The Sexuality of Malcolm X

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I have been in deep study of brother Malcolm X. This study extends beyond my reading of Manning Marable’s renowned book on Malcolm, but delves into the thoughts and writings of other historians. Marable addresses a number of interesting notes regarding Malcolm that were unaddressed in other works. The most interesting point deals with Malcolm’s sexuality. Though Manning did not explicitly state that Malcolm was bisexual, he did implicitly conclude that this was a topic in which Malcolm dealt with. Keep in mind that this topic should not be a big surprise, as Marable briefly points out in the video clip below. The key thing noted by Marable was Malcolm’s deliberate omission about elements of his sexuality; we all know about Malcolm’s sexual appetite for both white and black women; however, as noted by Marable, there were hints about Malcolm’s sexuality beyond women. To be transparent here, once Malcolm left the days of being Detroit Red, he would speak against what he called sexual sins: homosexuality, adultery, sex outside of marriage, etc. It was the sexual impurity of Elijah Muhammad that aided the tension between Malcolm X and the Nation of Islam (NOI). Muhammad was responsible for a number of illegitimate children during his reign.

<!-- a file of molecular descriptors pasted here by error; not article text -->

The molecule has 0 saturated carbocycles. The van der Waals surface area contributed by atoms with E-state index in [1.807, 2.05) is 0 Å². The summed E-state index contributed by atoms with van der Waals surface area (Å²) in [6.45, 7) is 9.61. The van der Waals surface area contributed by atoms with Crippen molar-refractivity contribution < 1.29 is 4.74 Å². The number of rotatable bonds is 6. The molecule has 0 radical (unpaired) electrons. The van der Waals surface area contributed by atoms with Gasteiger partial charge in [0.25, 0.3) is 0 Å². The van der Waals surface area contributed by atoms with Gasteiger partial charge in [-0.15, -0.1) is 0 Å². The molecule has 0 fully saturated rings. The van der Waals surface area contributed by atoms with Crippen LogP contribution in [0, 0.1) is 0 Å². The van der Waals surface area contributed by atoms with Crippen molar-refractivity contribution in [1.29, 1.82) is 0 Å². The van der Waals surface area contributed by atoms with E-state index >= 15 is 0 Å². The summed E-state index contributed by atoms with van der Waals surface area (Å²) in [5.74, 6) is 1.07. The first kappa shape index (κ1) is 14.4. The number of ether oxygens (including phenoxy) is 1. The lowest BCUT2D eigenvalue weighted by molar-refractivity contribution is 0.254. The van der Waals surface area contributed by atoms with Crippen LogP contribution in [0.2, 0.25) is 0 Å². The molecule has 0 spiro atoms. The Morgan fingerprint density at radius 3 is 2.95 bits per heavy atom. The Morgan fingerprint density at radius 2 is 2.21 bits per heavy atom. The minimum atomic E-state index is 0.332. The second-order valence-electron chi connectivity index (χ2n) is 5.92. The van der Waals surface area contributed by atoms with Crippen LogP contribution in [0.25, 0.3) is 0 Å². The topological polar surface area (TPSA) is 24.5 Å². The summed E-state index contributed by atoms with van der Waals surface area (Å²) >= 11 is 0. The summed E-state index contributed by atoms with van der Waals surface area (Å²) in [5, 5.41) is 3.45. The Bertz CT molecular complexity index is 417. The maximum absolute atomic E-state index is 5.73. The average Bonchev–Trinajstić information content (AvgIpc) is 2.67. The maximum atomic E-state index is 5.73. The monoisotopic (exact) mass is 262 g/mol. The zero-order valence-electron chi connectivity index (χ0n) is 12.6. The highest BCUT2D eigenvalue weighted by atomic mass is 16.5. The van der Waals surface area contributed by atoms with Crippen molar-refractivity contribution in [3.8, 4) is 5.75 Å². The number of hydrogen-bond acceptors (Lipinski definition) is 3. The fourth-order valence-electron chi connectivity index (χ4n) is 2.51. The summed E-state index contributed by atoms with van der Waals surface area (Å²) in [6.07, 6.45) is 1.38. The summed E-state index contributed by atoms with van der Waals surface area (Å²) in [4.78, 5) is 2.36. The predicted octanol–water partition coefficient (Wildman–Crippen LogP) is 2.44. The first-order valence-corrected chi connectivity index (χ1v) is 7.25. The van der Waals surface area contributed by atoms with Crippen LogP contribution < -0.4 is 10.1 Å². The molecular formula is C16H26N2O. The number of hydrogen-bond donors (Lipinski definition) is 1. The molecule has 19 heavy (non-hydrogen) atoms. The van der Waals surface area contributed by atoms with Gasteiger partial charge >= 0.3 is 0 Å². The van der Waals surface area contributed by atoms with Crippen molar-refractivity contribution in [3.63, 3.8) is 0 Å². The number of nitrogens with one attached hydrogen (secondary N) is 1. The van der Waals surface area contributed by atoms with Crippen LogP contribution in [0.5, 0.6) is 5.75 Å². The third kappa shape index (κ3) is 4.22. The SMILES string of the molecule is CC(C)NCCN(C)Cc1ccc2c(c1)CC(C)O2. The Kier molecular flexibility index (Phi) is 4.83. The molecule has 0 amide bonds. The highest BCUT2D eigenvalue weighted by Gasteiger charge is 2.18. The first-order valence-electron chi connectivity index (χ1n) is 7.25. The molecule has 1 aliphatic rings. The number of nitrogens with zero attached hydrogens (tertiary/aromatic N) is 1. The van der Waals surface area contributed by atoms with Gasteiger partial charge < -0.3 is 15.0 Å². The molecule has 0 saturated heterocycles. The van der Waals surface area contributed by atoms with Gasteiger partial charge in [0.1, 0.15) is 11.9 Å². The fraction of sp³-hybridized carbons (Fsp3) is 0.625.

In truth, do I believe this is a topic worth discussing? Not really. But I do believe that if a historian aims to paint a picture of a historical and public figure, that historian should be wholly objective and clear in the process. Are people upset that historians are writing about Martin Luther King Jr.’s infidelity issues? Sure they are. But is it fair to exclude that information? I do not think so.

Interesting read on this topic here.

The late Marable on this topic:

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2 thoughts on “The Sexuality of Malcolm X

  1. Thanks for writing this. I’m glad that much of queer theory (at least in lit studies) has moved away from attempting to out writers and their characters. That being said, it’s interesting to consider what effect sexuality has on the seemingly larger-than-life characters in our history. I haven’t had the chance to read Marable’s book yet, but it’s on my list.

    It’s largely unimportant, but the article you linked lists Greg Louganis has a black icon that is also LGBT. Is that simply a mistake by the author or is Wikipedia (the extent of my research for this comment) incorrect in describing Louganis as of Samoan/Swedish descent?

  2. Well, Ian, I never felt queer theory did that. But, then again, I am not very knowledgeable. I do know that editors of textbooks get caught up in that junk. As for Louganis, I have always thought that to be the case. I will look again. We all want to claim a star.

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